Today’s the day: the 2016 World Series of Poker Main Event is finally here. The tournament you’ve all been waiting for since Joe McKeehen finished off his November Nine opponents eight months ago will get underway Saturday at 11 am PT at the Rio All-Suites Hotel and Casino in Las Vegas.
McKeehen would love to become the first back-to-back champ since Johnny Chan in 1987-1988. But the odds are stacked against him. When Chan won his consecutive titles, he outlasted fields under 200 players. McKeehen will have to again defeat a field that’s likely to exceeds 6,500 players.
Stu Ungar (1980-1981), Doyle Brunson (1976-1977), and Johnny Moss (1970-1971) all went back-to-back. Greg Raymer has come closer than anyone since the Poker Boom era began in 2003 towards accomplishing this incredible feat. He won the title in 2004 and then finished 25th the following year.
Prior to Chris Moneymaker’s win in 2003, the Main Event champion was almost always one of the best players in the world. That’s because very few players back then would pony up $10,000 to enter a poker tournament unless they had skill.
Nowadays, with such large fields, it’s more challenging for one of the top players to make the final table, let alone win the bracelet. But it isn’t impossible. Perhaps the 2016 champion will be a Daniel Negreanu (who just missed the final table in 2015) or Phil Hellmuth. Or, it could be someone the poker world isn’t familiar with. What we do know is the champ will become extremely rich and an instant poker celebrity.
Koray Aldemir isn’t a household name to many poker players, but he is a talented high stakes player. After Day One of Event #67, the $111,111 High Roller for One Drop, he has the largest chip stack. There are 88 players remaining, but the sign-up period hasn’t ended.
Aldemir will need to run well for two more days in order to win the bracelet and multimillion dollar payday. The tournament is stacked with top pros.
That includes Fedor Holz, who is breathing down his neck for the chip lead. Holz only has three cashes at the WSOP this year, but he finished second in the $300,000 buy-in Aria Super High Roller Bowl last month. The man he lost to heads-up, Rainer Kempe, is 53rd in chips.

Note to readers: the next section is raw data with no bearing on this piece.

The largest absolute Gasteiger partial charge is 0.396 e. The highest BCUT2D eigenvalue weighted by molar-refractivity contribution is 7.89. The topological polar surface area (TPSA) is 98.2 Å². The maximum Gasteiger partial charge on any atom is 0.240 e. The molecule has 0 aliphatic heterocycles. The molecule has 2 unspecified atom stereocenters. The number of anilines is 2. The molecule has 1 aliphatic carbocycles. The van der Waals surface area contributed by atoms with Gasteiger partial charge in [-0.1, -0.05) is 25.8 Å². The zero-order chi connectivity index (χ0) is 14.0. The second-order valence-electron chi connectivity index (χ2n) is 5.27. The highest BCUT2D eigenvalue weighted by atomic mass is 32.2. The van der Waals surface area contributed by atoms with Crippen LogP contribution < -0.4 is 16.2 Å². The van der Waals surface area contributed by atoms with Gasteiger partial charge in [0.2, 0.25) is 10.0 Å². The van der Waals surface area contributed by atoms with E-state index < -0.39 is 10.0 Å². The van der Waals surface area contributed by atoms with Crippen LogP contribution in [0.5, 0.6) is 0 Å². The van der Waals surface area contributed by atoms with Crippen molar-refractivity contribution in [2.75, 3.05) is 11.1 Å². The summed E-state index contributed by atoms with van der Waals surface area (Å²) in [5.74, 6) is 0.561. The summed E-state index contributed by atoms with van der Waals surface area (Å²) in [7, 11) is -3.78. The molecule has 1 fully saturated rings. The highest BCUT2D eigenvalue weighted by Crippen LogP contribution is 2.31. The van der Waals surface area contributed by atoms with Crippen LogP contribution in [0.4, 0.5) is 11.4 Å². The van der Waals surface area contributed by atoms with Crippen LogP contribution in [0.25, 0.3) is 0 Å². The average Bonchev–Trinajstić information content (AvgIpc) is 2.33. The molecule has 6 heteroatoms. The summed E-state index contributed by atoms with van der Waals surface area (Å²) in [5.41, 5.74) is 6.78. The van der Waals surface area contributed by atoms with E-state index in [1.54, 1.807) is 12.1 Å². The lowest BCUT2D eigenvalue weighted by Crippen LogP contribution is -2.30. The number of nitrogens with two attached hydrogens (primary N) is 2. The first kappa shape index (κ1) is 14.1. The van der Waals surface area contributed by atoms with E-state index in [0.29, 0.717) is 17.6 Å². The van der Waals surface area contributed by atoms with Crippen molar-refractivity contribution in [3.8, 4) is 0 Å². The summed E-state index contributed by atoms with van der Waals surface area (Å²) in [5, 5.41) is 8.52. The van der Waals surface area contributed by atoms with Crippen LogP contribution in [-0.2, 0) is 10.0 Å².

Phil Hellmuth survived another Day One, but his 589,000 chip stack is barely above starting stacks (500,000) and below average. The Poker Brat just can’t seem to get on track this summer. He’s made it through Day One in many events, but hasn’t been able to put it together afterwards. He’s running out of opportunities to win his 15th bracelet.
In Event #65, the $1,000 Ladies No-Limit Hold’em Championship, you can pretty much count on Jeff Madsen’s epic troll job. The poker pro enters the event each year and is forced to pay the $9K surcharge over the otherwise $1,000 buyin, since he’s a man.
He posts during the tournament bogus hands to jokingly make women appear to be clueless poker players. Madsen didn’t make it through Day One (no doubt making many women happy), but he did accomplish his goal of irritating Anna Khait.
“Busted to the douchebag guy in the ladies event that was a douche bag long before he registered a ladies event,” she posted on Twitter of Madsen.
Khait, one of the top female poker players in the world, was only kidding, by the way. We think.
Doug Polk and Ryan Fee have something in common with the Steiner Brothers of the WWW: they make for a great tag team. The duo took down Event #61, the $1,000 Tag Team No-Limit Hold’em, on Friday. Fee deserves most of the credit at the final table. Polk only came over on breaks during the One Drop event, which he busted from yesterday.
Both players were awarded bracelets in this inaugural event. There’s a good chance the Tag Team event will be back again next year at the 2017 WSOP. Those who competed gave it two thumps up.
Event #62, the $25,000 High Roller Pot-Limit Omaha, played down to the final three players on Friday. The tournament will restart at 2 pm Pacific on Saturday, with Jens Kyllonen holding the chip lead. Dan Smith is 3rd in chips and would love to finally win his first gold bracelet.
Event #66, the $1,000 WSOP.com Online Poker championship, saw 1,247 players battle it out online at WSOP.com. Only six players will be headed to Las Vegas and the Rio on Monday at 11 am to battle it out live for the bracelet.